on 11 Jul 2019
The 15m motoryacht that created a lot of buzz 80 years ago has now been restored to 21st-century level comforts, while retaining its pedigree and historical essence
80 years and two months after its launch in May 1939, the 15-metre Feadship Zephyr has been relaunched after a comprehensive rebuild. A De Voogt design initially built by De Vries in Aalsmeer, Netherlands a decade before the two families formed Feadship with Van Lent, Zephyr was an innovative motoryacht for her day and one of the very first to have her design tank-tested.
Now, in early July 2019, she is a textbook example of how our maritime heritage can be restored to 21st-century standards of comfort while retaining the historic ambience of days gone by.
There is something captivating about the cruisers designed and built by the soon-to-be members of Feadship in the years leading up to World War II. They exude classic style in the black & white photographs from the era while the yachts which have survived down the decades make an even more imposing impression in full-colour real life. And then, raising the bar even higher, there are the motoryachts of the Feadship Heritage Fleet which have been lovingly restored to their former glory. Zephyr is a truly worthy new member of this fleet in every respect.
15-metre motoryachts of this size and sophistication were big news at the time of Zephyr‘s original build. In August 1939, Yachting World published a lengthy article on her “modern design” with two V8 engines. “Very rarely is it considered worthwhile to carry out a series of tank tests of a motor cruiser of less that 50ft,” the piece began. “But it is occasionally done in Holland if a high performance is required. In the case of Zephyr this was very carefully carried out in the tank at Wageningen and it is to the credit of the designer that the scale model showed practically a straight line resistance curve up to 19 knots”.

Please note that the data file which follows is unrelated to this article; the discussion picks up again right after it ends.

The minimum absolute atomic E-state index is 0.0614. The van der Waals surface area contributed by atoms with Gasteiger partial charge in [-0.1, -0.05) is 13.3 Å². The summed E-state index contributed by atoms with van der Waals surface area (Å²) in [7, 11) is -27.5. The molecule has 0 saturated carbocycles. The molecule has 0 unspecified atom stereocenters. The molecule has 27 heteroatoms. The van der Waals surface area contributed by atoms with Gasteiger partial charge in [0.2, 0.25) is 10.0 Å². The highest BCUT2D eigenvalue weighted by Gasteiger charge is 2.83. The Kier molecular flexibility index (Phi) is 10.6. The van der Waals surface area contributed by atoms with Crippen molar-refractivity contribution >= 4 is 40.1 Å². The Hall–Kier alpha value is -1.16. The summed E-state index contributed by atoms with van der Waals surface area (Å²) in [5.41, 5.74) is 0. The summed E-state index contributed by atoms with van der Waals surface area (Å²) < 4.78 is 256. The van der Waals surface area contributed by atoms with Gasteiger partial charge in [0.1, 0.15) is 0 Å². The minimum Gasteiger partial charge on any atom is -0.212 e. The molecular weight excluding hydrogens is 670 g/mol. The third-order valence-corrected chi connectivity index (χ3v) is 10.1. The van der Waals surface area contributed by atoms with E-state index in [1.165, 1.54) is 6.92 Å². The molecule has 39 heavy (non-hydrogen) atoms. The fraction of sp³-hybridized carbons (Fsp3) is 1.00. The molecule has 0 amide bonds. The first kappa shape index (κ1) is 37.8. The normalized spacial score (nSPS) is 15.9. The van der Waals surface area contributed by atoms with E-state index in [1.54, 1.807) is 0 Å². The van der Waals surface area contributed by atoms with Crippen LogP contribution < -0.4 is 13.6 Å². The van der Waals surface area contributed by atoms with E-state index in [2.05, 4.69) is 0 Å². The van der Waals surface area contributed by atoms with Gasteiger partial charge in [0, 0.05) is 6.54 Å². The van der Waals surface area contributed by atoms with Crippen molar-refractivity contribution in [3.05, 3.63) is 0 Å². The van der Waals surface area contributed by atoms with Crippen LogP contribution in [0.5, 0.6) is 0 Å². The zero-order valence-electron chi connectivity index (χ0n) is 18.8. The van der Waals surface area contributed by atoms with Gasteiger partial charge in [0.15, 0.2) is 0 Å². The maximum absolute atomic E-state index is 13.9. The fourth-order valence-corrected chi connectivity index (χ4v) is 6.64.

The article went on to discuss how the owner of Zephyr was a repeat client who had previously ordered the yacht Nepos from Henri De Voogt. “She had been a great success but the owner wanted something a little faster and returned to the same designer for his new boat.” It is fascinating to read how such custom requests were met and Yachting World was also very impressed with the construction work of the yard. “Zephyr is most beautifully built. Nepos was very easy on the eye but Zephyr is even more so.”
Investments in pleasure
Unsurprisingly, no records exist of how Zephyr fared during the war years but she clearly avoided the fate of the many yachts destroyed during this dark period for the Netherlands. The owners, the Smit family, were able to make good use of their not insignificant original investment of 14,000 Dutch guilders in the 1950s and 1960s. Less is known about the yacht’s later years apart from the fact that Zephyr had a Greek owner for some time who added a flybridge and two stern drives.
The current owner is an experienced Dutch sailor with a collection of boats old and new. He discovered Zephyr two years ago abandoned in a yard in the Netherlands having been stripped by a previous owner who had come up against the financial realities of a total rebuild project. Recognising the yacht’s pedigree as a member of the Feadship Heritage Fleet, the current owner paid off the debts and took over the project, one with which he has been very involved with ever since.